City helps disabled modify their homes
December 8, 2011 (CHICAGO) (WLS) -- The city of Chicago is committed to keeping people with disabilities in their homes and independent.
The HomeMod program started 12 years ago by the Mayor's Office for People with Disabilities (MOPD). More than 500 projects around the city have been completed, and those who have participated see amazing results.
Glenn Wheeler bought his condo prior to losing both his legs.
"I have a vascular disease and I also have a blood disease disorder which is called hypercoagulability," said Wheeler. "It started about 12 years ago and I lost my right leg in July 2008 and then I started having problems with my left leg, which I lost in December of last year, 2010."
The biggest challenge was to access his bathrooms.
"One of the concerns that I had was the aesthetic, function and aesthetics. So we decided to alter the hall bathroom which would be easier job," said Wheeler.
Karen Tamley, commissioner of the Mayor's Office for People with Disabilities, says the two highest demand for modifications are...
"Accessible bathrooms or entrances into house. And if you think about the entrance being a really primary mode for access for someone to in and out of work to care about part of their communities, that certainly is a really important feature that many people would need," said Tamley.
To quality for the HomeMod program, you have to be a Chicago resident with a disability under the age of 60. It can also be a family member. Income level has to be below 80% of the area median income. You can either own or rent a home. The budget is $10,000 per project.
"We screen the applications. We go out and do the sight assessments to determine the need. We meet with the individuals, talk with the families. But we do have contractors that actually do the work to ensure quality that we're adhering to all building guidelines that we need to do," said Tamley.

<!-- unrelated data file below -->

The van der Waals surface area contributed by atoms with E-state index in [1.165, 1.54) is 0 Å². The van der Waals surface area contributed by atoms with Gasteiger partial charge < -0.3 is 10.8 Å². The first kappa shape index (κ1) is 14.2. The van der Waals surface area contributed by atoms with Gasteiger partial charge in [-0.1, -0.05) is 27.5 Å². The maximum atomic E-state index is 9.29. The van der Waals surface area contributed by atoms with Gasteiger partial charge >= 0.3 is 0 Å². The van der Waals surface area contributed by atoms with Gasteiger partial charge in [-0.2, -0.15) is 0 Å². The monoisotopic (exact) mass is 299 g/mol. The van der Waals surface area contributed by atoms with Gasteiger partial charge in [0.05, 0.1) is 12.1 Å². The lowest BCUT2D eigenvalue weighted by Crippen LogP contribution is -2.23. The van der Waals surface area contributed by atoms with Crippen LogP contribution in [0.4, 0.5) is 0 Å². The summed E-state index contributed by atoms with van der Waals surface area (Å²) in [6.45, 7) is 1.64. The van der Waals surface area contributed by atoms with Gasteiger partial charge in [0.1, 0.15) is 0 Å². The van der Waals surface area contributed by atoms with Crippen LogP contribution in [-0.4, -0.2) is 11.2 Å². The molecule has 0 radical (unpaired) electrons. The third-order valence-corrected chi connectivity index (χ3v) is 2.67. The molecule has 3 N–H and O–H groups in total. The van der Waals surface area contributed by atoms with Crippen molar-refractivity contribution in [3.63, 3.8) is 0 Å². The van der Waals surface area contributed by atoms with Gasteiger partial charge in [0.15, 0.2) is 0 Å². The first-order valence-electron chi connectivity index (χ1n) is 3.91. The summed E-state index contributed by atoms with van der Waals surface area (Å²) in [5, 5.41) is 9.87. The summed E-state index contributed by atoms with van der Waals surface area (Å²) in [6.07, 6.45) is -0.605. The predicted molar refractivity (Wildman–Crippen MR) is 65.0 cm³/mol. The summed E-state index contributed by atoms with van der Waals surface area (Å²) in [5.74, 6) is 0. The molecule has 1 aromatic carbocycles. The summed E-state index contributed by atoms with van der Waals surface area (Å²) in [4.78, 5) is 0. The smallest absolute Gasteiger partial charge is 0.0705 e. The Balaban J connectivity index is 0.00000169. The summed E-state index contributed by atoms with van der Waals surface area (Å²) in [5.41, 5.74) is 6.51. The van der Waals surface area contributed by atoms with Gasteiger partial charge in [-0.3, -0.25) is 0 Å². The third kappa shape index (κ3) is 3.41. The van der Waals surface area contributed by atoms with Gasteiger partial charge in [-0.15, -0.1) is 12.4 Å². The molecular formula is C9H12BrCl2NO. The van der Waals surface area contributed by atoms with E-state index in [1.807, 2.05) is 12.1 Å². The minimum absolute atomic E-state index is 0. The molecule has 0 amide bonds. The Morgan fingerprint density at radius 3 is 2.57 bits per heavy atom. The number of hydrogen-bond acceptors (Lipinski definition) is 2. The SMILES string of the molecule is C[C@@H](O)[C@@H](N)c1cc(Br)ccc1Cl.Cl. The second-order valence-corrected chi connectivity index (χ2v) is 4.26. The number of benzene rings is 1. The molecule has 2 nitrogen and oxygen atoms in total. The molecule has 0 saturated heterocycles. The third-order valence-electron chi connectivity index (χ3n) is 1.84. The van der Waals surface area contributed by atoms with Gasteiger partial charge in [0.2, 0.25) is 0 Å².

"We can make bathrooms accessible with rolling showers or sinks that are accessible. We can do kitchens, like lowering counter tops, cabinets, making appliances with reach. We also do a lot of entrances, so ramps, porch lifts and those type of things," she said.
Glenn Wheeler's project was completed earlier this year.
"I knew it would make my life easier and I was in very much appreciation that they choose me," said Wheeler.
When you drive around the city most housing you see has a flight of stairs to get into. And so this program is really critical for keeping people with disabilities living in the city in the home of their choice," said Tamley.
The deadline to apply for 2011 Home Mod program is January 1, 2012. So if you are need of some modifications, now is the time to get your application in. For more information, visit www.cityofchicago.org/city/en/depts/mopd.html.
disability issues, karen meyer
- Girl sexually assaulted near Safe Passage route
- 30 dogs removed from North Chicago apartment
- Video: ABC 7 Chicago Weather App
- ABC7 Weather Forecast
- 1-month anniversary of Midwest tornadoes outbreak
- ADM to open headquarters in Chicago, sources say
- Police search for suspect in Valparaiso armed robberies
- Plane lands at O'Hare after reporting mechanical problem
- Woman, 30, dead in Chicago River fall ID'd
- Reno hospital shooting on campus kills 2, including gunman
- 2 former players allege abuse during Maine West hazing trial
- Dart: Concealed carry approval process flawed
- Salvation Army feeds families, seniors in need in Chicago
- abcnews: Dad, Daughter Recreate Wedding Photos
Most Viewed StoriesMost Viewed Photos